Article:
Who are you? I've got to say that I really don't know anymore. It's kind of a strange turn of events since we went to the same public schools across the Deep South, then attended the same state colleges, cheering wildly on Saturdays for our favorite SEC teams, and spent Sunday mornings together in the same Southern Baptist pews. We even went to Training Union on Sunday nights.
Remember how our conversations always seemed to turn to politics? How we criticized Bill Clinton for playing so fast and loose with the truth? And how shamefully Democrats turned a blind eye to his fabrications and outright lies? Man, how could those Democrats sleep at night?
And what about how the guy we voted for, George W. Bush, running up the federal debt and launching ill-planned foreign adventures overseas? We swore that the next time Republicans got in power, we would pressure them to cut spending, attack the debt and put America's foreign policy on a restrained and reasonable path. After Bush, we grew enraged by President Barack Obama's efforts to reorder one-sixth of our economy on a straight party-line health-care vote. How reckless was that!
You and I always agreed that Washington Democrats and Republicans were cut from the same cloth, and that we needed to keep both sides honest. We were united by the shared belief that politicians must put country above party, right?
What happened to you?
The guys I came up with in Georgia, Alabama, Mississippi and northwest Florida for more than 40 years would never boo a former American prisoner of war — especially one who refused to return home until the enemy released every one of his buddies in the prison camp. Southern guys like us loved that "leave no man behind" ethos when John Wayne or Sylvester Stallone exhibited it on movie screens. So why would you even think of booing a man, now fighting for his life, who showed that true grit in real life?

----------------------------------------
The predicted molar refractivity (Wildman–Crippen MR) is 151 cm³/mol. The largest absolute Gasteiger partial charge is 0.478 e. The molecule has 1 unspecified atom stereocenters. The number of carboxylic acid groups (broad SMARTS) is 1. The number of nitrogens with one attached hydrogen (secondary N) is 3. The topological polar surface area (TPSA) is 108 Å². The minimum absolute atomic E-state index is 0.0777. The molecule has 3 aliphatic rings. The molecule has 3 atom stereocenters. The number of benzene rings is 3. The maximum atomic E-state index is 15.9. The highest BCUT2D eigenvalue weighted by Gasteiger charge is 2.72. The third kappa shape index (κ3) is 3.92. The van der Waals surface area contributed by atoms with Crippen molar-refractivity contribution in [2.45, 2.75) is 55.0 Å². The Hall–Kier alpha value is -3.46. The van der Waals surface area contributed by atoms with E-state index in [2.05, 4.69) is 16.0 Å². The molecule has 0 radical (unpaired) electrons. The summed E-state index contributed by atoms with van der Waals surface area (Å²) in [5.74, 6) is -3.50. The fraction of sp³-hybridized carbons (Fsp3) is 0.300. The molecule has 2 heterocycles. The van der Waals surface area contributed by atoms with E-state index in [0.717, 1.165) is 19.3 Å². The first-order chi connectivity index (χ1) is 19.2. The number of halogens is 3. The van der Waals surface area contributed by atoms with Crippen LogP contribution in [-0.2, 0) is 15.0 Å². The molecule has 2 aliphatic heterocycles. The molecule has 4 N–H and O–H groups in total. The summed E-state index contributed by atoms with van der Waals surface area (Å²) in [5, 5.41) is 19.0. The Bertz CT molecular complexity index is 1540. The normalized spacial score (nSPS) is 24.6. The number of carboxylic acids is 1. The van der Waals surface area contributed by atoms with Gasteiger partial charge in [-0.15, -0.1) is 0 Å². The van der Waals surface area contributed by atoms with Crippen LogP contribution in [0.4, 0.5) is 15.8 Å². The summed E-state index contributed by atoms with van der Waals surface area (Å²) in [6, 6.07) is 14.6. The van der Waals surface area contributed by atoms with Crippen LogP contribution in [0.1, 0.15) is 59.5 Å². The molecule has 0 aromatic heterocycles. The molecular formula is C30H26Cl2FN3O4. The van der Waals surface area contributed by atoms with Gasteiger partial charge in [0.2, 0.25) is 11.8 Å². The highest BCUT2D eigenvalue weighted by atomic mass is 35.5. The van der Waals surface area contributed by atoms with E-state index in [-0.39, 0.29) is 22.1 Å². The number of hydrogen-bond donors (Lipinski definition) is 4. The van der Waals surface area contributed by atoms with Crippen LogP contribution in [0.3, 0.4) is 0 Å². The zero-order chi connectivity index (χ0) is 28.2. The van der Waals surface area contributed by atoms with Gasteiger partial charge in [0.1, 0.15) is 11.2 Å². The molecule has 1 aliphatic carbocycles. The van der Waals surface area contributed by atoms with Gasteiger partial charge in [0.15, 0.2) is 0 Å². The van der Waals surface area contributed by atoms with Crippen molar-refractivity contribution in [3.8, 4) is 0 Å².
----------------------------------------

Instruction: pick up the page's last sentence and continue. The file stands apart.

But boo Sen. John McCain (R-Ariz.) you did, at the behest of President Trump during a rally in Alabama last week.
Mike Allen of Axios further reported this week that Trump has been "physically mocking" the thumbs-down gesture McCain used to deliver the deciding vote against the Republican health-care bill in July. Did that mocking involve an imitation of McCain's stiff arm movements? In case you haven't read a newspaper in the 45 years since we played on the same Dixie Youth Baseball team together, McCain got the hell beaten out of him by the communists who held him in the Hanoi Hilton for more than five years.
At that same time, Trump was dodging the draft by claiming that bone spurs stopped him from serving his country in uniform. And yet this crippling condition didn't stop the spoiled Ivy League student from playing football, tennis and golf. After four draft deferments, Trump graduated from the University of Pennsylvania in 1968 on the same day 40 U.S. servicemen were killed in Vietnam.
Meanwhile, McCain continued receiving the beatings that would forever leave him incapable of lifting his arms over his head. He kept enduring torture because he refused to leave his band of brothers behind.
Do you have that kind of character? If you booed McCain at last week's rally, don't bother answering. Someone has obviously failed you in your life; you probably need to spend some time figuring out who that was. And if you still go to church, you may also want to pray for all those around you who put tribal politics ahead of basic humanity.
Then maybe you should drive home and tell your children the story of John McCain's sacrifice. If you can teach your children that lesson of heroism, there's a chance they might grow up to have more character than the president you now praise.
And perhaps there just may be hope for our country.